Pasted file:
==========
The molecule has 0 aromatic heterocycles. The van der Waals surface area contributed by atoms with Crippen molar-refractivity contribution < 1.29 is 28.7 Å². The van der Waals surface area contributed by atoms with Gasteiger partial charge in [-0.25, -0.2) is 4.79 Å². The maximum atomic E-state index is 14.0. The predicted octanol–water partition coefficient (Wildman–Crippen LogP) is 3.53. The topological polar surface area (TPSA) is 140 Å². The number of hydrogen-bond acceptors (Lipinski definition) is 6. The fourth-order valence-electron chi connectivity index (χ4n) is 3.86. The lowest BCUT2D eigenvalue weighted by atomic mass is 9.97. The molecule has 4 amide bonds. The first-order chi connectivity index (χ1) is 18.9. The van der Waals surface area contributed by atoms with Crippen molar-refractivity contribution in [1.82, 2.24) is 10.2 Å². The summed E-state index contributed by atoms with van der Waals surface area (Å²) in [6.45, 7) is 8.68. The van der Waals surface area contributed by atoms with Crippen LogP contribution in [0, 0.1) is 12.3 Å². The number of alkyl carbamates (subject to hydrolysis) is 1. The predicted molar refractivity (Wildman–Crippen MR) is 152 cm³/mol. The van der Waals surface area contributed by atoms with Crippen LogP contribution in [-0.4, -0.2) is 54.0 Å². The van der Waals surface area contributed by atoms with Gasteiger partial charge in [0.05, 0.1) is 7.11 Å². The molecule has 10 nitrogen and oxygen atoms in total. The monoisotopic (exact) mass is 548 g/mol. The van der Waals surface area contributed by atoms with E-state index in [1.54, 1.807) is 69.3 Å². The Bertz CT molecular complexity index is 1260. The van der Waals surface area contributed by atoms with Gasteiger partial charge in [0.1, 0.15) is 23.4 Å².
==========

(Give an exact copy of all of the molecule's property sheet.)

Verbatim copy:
The molecule has 0 aromatic heterocycles. The van der Waals surface area contributed by atoms with Crippen molar-refractivity contribution < 1.29 is 28.7 Å². The van der Waals surface area contributed by atoms with Gasteiger partial charge in [-0.25, -0.2) is 4.79 Å². The maximum atomic E-state index is 14.0. The predicted octanol–water partition coefficient (Wildman–Crippen LogP) is 3.53. The topological polar surface area (TPSA) is 140 Å². The number of hydrogen-bond acceptors (Lipinski definition) is 6. The fourth-order valence-electron chi connectivity index (χ4n) is 3.86. The lowest BCUT2D eigenvalue weighted by atomic mass is 9.97. The molecule has 4 amide bonds. The first-order chi connectivity index (χ1) is 18.9. The van der Waals surface area contributed by atoms with Crippen molar-refractivity contribution in [1.82, 2.24) is 10.2 Å². The summed E-state index contributed by atoms with van der Waals surface area (Å²) in [6.45, 7) is 8.68. The van der Waals surface area contributed by atoms with Crippen LogP contribution in [0, 0.1) is 12.3 Å². The number of alkyl carbamates (subject to hydrolysis) is 1. The predicted molar refractivity (Wildman–Crippen MR) is 152 cm³/mol. The van der Waals surface area contributed by atoms with Crippen LogP contribution in [-0.4, -0.2) is 54.0 Å². The van der Waals surface area contributed by atoms with Gasteiger partial charge in [0.05, 0.1) is 7.11 Å². The molecule has 10 nitrogen and oxygen atoms in total. The monoisotopic (exact) mass is 548 g/mol. The van der Waals surface area contributed by atoms with E-state index in [1.54, 1.807) is 69.3 Å². The Bertz CT molecular complexity index is 1260. The van der Waals surface area contributed by atoms with Gasteiger partial charge in [0.1, 0.15) is 23.4 Å².